Have you noticed I have a real passion for drawing? I love it. It’s one of my absolutely favorite things to do! Therefore, it should be no surprise that the first six weeks of fine arts in Classical Conversations (CC) are my favorite. It’s in this first quarter that we go over the basics of drawing again. No matter how many times I go through it, I learn more and get better at drawing myself!!
However, I understand that not everyone loves drawing like I do. One of my tutors told me that she was more intimidated at the thought of teaching art than anything else. (Fortunately for me, her passion and specialty is music, so we learn a lot from each other!) In fact, many people are really intimidated at the idea of drawing. They begin with the false assumption that some people are artists and some are not.
Allow me to debunk this assumption with two points. First, I firmly believe that everyone’s an artist in some way. We are creators, designed to create by The Creator. We all have that spark of creativity. My dear friend who was more intimidating by art but loves teaching music is incredibly creative and artistic in the musical arena. Maybe drawing is not your favorite creative outlet, but I’m certain you are creative.
Second, while there’s a few people, maybe 0.1% of the population, that can draw intuitively without any training, the vast majority of people who can draw well, have learned how to draw by practicing techniques. In fact most people who make their living as artists, will tell you they developed their skill through thousands of hours of practice. The secret to becoming great at anything is Practice. It’s true of basketball, arithmetic, penmanship, archery, calculus… and drawing. Malcolm Gladwell learned this and coined the “10,000 hour rule” in his book Outliers (awesome book in so many ways) to describe how many hours of practice it takes anyone to be the best in their field.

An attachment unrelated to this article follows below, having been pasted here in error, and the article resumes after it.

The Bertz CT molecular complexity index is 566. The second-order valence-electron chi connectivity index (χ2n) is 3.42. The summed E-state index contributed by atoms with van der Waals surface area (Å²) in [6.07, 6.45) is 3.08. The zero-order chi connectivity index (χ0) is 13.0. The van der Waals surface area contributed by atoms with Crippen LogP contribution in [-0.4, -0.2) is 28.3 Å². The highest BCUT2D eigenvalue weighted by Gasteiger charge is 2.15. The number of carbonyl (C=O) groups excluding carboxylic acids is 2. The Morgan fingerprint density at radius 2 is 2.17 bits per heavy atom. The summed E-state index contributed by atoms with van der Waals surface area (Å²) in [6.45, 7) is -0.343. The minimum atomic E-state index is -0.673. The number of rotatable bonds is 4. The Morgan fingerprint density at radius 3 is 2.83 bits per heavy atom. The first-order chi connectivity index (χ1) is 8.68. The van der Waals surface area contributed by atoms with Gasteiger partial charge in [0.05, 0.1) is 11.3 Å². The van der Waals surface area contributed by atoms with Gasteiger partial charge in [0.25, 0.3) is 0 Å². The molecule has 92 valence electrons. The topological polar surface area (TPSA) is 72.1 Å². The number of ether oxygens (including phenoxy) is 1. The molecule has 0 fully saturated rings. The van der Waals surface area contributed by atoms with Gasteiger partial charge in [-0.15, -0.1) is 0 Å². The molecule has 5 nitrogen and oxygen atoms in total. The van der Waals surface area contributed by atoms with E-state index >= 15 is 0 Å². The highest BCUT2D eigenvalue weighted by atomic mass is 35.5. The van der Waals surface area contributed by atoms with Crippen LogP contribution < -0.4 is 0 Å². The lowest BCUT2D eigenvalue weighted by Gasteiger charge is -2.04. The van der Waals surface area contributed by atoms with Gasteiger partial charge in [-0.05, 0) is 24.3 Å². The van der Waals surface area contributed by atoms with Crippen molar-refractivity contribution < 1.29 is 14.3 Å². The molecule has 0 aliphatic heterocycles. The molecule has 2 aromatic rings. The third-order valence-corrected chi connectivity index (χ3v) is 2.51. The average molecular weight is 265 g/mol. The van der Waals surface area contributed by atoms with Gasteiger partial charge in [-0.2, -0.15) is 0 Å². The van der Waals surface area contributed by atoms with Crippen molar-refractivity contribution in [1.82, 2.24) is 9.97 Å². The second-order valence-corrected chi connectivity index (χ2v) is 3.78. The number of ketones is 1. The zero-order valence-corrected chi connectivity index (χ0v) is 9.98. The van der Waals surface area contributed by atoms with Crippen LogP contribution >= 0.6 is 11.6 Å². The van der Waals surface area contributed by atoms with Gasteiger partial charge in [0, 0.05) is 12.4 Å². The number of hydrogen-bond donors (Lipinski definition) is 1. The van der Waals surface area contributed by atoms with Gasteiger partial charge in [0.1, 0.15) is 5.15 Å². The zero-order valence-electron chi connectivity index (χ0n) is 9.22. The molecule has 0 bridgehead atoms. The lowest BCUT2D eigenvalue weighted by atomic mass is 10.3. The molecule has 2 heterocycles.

The good news is that you don’t have to spend 10,000 hours drawing to get the basics down. Instead it’s a progression. Practice a little and you’ll have the basic skills. Show up and practice every day and you’ll start to get better and better. I know I, personally, wasn’t born with any natural skill at drawing. I stank at art for a lot of years and decided, as a kid, I would never draw anything worth looking at. It wasn’t until our family joined Classical Conversations and started reviewing the basics of drawing that I became convinced I could grow my drawing skills. Any skill I have now has come with hours of practice. This is what the first quarter of CC’s fine arts is all about. We want to expose our students to the basics of drawing and give them tools to start practicing.
Of course, some of us will pick up these techniques faster than other. This is true with every subject we study from Math to Reading to Handwriting. However, I want to encourage you that no matter how much you struggle with drawing, you can learn how to draw. In fact, the adults who have struggled through learning to draw will end up being the best teachers of the kids who are struggling.
The Importance of Drawing
The skill of drawing is important in so many different fields today. For example, check out this Scientific American article advocating that art classes be added to the STEM education path. Many colleges and universities are adding drawing classes to the required course work for science majors. Why? Because illustrating your experiments is such a valuable activity to record your research and it helps you notice all the details of what you’re studying. This idea was immortalized in Samuel Hubbard Scudder’s 1874 essay In the Laboratory With Agassiz (sometimes referred to as Look at Your Fish). If you’ve never read it, I highly encourage you to now! This is why we love to include drawing during our science experiments in CC.